ESRB are seeking approval from the FTC to use a new type of facial recognition program. This program can scan your face and estimate your age - If the computer thinks you're underage, no GTA for you. And as you'd imagine, consumers hate the idea.
At some point in the future you might have to scan your face to prove that you're old enough to play the games you've bought. Sounds awful, doesn't it? Well, it's certainly an attack on privacy, but that won't stop ESRB!
- Speaking of age-restricted games, the full Mafia Trilogy is well-worth checking out for anyone waiting for GTA 6.
ESRB Seek FTC's Approval To Use "Facial Age Estimation" Technology
ESRB want the FTC to allow them to roll out a new type of facial recognition software that will detect your age. They want to use this software to digitally verify whether users are old enough to play mature games. Now, in fairness the technology we're talking about is 99.97% accurate according to their report, but it's more the privacy concerns that consumers are upset about.
Here are three most-liked comments in response to Dexerto's reporting on the news:
Seriously though, I don’t want you scanning my child’s face. A bit of an overstep I’d say.
Do we really need a tech solution for allowing people to play their video game of choice?
The case in favor of this new technology is pretty flimsy. It basically comes down to whether you're willing to submit even more personal privacy in favor of convenience, at least for most users.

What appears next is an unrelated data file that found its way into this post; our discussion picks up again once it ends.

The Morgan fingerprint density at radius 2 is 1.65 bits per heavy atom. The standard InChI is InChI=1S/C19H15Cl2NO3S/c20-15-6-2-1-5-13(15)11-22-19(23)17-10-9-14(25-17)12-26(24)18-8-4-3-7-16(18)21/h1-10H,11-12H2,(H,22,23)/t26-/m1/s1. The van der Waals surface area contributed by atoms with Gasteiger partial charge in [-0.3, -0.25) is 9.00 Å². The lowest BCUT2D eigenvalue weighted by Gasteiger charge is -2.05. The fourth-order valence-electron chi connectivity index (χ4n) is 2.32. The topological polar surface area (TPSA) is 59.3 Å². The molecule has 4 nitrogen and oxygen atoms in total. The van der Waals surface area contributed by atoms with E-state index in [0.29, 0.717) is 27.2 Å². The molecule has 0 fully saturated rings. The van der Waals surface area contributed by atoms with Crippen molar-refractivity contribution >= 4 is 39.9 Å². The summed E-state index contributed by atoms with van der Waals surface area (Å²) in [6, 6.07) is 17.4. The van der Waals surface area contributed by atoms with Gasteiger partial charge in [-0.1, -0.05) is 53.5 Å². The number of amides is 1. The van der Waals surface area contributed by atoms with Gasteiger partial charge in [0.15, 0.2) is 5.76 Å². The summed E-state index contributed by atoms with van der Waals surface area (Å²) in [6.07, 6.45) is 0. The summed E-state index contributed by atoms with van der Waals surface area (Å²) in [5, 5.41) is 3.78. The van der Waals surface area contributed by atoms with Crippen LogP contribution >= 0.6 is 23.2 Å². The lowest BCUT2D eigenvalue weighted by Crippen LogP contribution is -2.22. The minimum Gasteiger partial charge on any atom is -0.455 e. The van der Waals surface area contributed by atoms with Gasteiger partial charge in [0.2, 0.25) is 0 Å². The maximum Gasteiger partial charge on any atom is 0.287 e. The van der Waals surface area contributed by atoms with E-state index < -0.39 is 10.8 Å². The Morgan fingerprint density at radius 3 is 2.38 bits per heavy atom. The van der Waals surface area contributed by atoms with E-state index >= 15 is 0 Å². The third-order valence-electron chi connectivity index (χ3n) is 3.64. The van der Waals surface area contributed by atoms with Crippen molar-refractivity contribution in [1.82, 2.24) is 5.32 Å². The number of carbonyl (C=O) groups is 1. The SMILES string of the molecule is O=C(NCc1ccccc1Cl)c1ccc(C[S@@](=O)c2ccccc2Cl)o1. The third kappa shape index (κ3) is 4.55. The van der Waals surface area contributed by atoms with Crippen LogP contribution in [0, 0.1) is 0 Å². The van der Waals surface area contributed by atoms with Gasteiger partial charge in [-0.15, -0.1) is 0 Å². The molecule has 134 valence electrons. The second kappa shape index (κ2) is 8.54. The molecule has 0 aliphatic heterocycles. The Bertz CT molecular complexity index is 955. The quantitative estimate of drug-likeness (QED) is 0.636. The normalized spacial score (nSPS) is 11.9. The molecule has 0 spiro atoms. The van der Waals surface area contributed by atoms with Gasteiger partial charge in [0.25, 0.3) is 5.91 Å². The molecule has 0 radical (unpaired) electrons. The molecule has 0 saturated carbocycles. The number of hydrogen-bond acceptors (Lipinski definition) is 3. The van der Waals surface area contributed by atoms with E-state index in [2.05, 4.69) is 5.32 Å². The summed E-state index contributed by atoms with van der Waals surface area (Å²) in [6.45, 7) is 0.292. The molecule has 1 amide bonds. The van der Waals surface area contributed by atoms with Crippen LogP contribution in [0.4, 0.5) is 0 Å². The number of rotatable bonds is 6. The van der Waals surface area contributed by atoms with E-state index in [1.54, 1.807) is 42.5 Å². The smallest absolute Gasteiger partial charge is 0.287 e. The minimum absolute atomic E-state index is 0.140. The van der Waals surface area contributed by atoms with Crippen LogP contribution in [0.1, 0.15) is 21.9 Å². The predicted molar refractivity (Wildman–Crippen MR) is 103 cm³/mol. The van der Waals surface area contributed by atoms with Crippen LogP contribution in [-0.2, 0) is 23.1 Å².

However, there is one use case that impressed us when reading through the ESRB's proposal. With their "Facial Age Estimation" technology, even those from poorer backgrounds who don't have access to photo IDs would still be able to verify their age digitally. As ESRB explain:
Facial Age Estimation does not require ownership of a government-issued identity document or access to payment methods such as credit cards. It therefore promotes inclusion by enabling age verification for people who do not have the necessary credentials under the most common methods of VPC authorized by the COPPA Rule. In the United States, an estimated 4.5% of households (approximately 5.9 million) were “unbanked” in 2021 and 17% do not have a credit card. About 15.9% of eligible Americans do not have a valid driver’s license, and there is a strong correlation between lower-income and minority ethnic groups and low rates of photo ID ownership.
But that really was one of the very few genuinely positive arguments we could pull from the proposal.
Where do you stand on ESRB's idea? Is it good for the industry, or a nightmare?
How about they start with age-verification for TikTok:
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